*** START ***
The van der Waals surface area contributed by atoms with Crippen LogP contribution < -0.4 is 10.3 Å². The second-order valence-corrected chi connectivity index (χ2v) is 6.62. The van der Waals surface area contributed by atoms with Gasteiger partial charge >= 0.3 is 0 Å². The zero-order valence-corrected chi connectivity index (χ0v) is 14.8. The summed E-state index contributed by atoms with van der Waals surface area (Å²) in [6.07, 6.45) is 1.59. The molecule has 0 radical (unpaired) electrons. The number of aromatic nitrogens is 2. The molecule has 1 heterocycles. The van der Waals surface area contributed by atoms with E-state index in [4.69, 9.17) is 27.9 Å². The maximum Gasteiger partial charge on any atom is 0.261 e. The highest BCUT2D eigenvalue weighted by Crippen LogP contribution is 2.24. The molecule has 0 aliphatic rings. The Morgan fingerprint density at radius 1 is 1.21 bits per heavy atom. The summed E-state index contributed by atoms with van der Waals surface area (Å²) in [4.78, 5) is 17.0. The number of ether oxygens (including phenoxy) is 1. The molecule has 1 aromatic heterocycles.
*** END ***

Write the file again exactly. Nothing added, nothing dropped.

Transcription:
The van der Waals surface area contributed by atoms with Crippen LogP contribution < -0.4 is 10.3 Å². The second-order valence-corrected chi connectivity index (χ2v) is 6.62. The van der Waals surface area contributed by atoms with Gasteiger partial charge >= 0.3 is 0 Å². The zero-order valence-corrected chi connectivity index (χ0v) is 14.8. The summed E-state index contributed by atoms with van der Waals surface area (Å²) in [6.07, 6.45) is 1.59. The molecule has 0 radical (unpaired) electrons. The number of aromatic nitrogens is 2. The molecule has 1 heterocycles. The van der Waals surface area contributed by atoms with E-state index in [4.69, 9.17) is 27.9 Å². The maximum Gasteiger partial charge on any atom is 0.261 e. The highest BCUT2D eigenvalue weighted by Crippen LogP contribution is 2.24. The molecule has 0 aliphatic rings. The Morgan fingerprint density at radius 1 is 1.21 bits per heavy atom. The summed E-state index contributed by atoms with van der Waals surface area (Å²) in [4.78, 5) is 17.0. The number of ether oxygens (including phenoxy) is 1. The molecule has 1 aromatic heterocycles.